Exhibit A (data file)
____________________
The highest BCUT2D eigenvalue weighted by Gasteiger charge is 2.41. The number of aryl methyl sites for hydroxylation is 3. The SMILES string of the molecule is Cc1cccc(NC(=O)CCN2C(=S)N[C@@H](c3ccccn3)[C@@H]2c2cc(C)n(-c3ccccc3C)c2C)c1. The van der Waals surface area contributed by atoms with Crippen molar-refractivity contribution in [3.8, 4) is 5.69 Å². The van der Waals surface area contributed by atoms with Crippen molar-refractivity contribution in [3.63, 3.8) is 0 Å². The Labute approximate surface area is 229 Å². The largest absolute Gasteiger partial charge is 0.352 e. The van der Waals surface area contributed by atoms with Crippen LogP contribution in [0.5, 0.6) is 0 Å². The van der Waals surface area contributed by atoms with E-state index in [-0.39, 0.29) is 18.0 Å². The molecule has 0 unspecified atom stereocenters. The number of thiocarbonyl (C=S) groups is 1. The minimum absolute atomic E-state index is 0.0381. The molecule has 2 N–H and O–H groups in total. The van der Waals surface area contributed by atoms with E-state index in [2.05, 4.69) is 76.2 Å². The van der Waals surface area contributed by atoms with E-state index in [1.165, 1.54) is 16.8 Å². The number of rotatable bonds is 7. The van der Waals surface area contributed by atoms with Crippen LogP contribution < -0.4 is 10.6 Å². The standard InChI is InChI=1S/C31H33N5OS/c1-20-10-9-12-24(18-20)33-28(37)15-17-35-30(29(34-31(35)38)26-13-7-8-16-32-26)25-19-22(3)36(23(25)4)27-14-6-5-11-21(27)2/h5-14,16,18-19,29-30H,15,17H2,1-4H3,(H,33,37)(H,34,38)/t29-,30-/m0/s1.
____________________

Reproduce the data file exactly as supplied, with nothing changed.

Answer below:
The highest BCUT2D eigenvalue weighted by Gasteiger charge is 2.41. The number of aryl methyl sites for hydroxylation is 3. The SMILES string of the molecule is Cc1cccc(NC(=O)CCN2C(=S)N[C@@H](c3ccccn3)[C@@H]2c2cc(C)n(-c3ccccc3C)c2C)c1. The van der Waals surface area contributed by atoms with Crippen molar-refractivity contribution in [3.8, 4) is 5.69 Å². The van der Waals surface area contributed by atoms with Crippen molar-refractivity contribution in [3.63, 3.8) is 0 Å². The Labute approximate surface area is 229 Å². The largest absolute Gasteiger partial charge is 0.352 e. The van der Waals surface area contributed by atoms with Crippen LogP contribution in [0.5, 0.6) is 0 Å². The van der Waals surface area contributed by atoms with E-state index in [-0.39, 0.29) is 18.0 Å². The molecule has 0 unspecified atom stereocenters. The number of thiocarbonyl (C=S) groups is 1. The minimum absolute atomic E-state index is 0.0381. The molecule has 2 N–H and O–H groups in total. The van der Waals surface area contributed by atoms with E-state index in [2.05, 4.69) is 76.2 Å². The van der Waals surface area contributed by atoms with E-state index in [1.165, 1.54) is 16.8 Å². The number of rotatable bonds is 7. The van der Waals surface area contributed by atoms with Crippen LogP contribution < -0.4 is 10.6 Å². The standard InChI is InChI=1S/C31H33N5OS/c1-20-10-9-12-24(18-20)33-28(37)15-17-35-30(29(34-31(35)38)26-13-7-8-16-32-26)25-19-22(3)36(23(25)4)27-14-6-5-11-21(27)2/h5-14,16,18-19,29-30H,15,17H2,1-4H3,(H,33,37)(H,34,38)/t29-,30-/m0/s1.